There are a few books every year that I really look forward to. The award for that book this summer goes to Lily Koppel's The Astronaut Wives Club. I saw it in the Hachette catalogue a few months back and I fell in love. I love the cover. I loved the concept. I generally love when women's stories are told but I was especially interested in this one.
I haven't read a whole lot about the space program. A professor (who taught a totally unrelated topic) introduced me to The Right Stuff -- both the movie and the book. A few years later I'd fill a short-term temp position at the Canadian Space Agency, which immediately followed and was related to Chris Hadfield's first space walk. (This is an all the more amazing thing due to my almost complete and total lack of French.) I didn't meet him but I did get to go on a tour of CSA and see things that not everyone sees. There was no other word for it other than "cool".
I wouldn't say I know much about space, the Canadian space program, or NASA but I dabble a bit here and there. As fascinating as space can be (and it CAN be) I've always been more interested in the people. When we're talking about the early years of NASA, I especially find the dichotomy between the public image of the astronauts and their families and their private lives to be fascinating. There were huge efforts made to make them appear to be perfect, and given the backdrop of the Cold War I understand it. But the astronauts weren't perfect... nor were their wives.
The astrnaut wives appeared to be perfect -- Stepford even -- but beneath the pastel dresses and the perfect hairstyles they were something far better than perfect -- they were real women. They were women put in extraordinary circumstances. Imagine it was your partner being placed into a rocket that had a sketchy track record and being flung up into the sky. Imagine being married to the person who was going to be the first American to orbit the earth. Imagine your spouse being one of three people who would be the first humans to orbit the moon and knowing that no one was really sure they'd make it back from the far side of the moon. Now imagine doing it with the press camped on your front lawn, peaking through your windows and following your every move -- your every facial expression -- with their cameras poised to record it all during what they called the Death Watch.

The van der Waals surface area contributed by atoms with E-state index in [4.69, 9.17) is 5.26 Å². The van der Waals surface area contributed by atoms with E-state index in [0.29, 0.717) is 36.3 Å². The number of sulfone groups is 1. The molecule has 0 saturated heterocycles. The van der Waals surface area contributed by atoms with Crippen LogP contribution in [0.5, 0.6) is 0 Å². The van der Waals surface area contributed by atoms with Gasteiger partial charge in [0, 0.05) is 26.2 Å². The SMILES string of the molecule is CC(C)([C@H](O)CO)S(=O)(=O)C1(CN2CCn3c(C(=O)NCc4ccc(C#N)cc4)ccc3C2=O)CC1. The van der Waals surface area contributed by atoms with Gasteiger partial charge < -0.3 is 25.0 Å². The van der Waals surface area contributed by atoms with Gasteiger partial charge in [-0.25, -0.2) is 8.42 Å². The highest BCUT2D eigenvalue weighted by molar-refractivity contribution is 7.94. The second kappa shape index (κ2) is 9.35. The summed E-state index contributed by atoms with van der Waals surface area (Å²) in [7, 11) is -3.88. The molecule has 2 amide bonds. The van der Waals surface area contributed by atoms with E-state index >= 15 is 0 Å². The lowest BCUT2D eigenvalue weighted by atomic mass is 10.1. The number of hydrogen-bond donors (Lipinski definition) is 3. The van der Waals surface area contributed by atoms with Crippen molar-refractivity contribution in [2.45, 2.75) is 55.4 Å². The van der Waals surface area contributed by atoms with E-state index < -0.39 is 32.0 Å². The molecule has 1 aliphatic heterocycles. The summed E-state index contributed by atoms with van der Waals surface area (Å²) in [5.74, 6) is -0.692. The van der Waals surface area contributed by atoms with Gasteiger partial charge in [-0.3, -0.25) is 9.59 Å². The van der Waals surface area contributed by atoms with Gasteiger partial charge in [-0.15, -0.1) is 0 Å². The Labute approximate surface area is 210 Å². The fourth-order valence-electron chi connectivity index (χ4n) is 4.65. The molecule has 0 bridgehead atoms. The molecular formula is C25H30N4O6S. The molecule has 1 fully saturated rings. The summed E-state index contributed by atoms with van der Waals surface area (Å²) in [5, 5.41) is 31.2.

Add into that the fact that your husband was rarely home. When he was home you weren't supposed to add stress to his life. You had to deal with things on your own. Sick kids? Deal with it. Building a house? Have fun! Something broken? Fix it or find someone to fix it.
We haven't even gotten to what those husbands may or may not have been doing while they were at the Cape. Ah yes, the other women. The Cape Cookies. You didn't want to know, they didn't want you to know and if you did you might have to do something about it. Divorce wasn't an option for anyone who seriously wanted to go into space. NASA just simply wasn't down with that. Their astronauts and their families had to be more American than apple pie and that left no room for divorce.
The wives, thank goodness, had each other. The Original Seven, The Next Nine, The Fourteen, The Nineteen... they may not have all gotten along and they not have liked each other all the time but they knew how to band together when they needed to. With just a phone call people would be there with drinks and food. They'd be there to help, to cry, to let you lean on them. They'd be there for you during the Death Watch and they'd celebrate with champagne at the end of the succesful mission.
Lili Koppel's The Astronaut Wives Club gives you a peek at the extraordinary circumstances through which these women attempted to live their lives. They weren't always happy times and very few of the marriages of the early astronauts would last. Some of the women went on to find their happy endings, others did not, but they got through the NASA years with a little bit of help from their friends.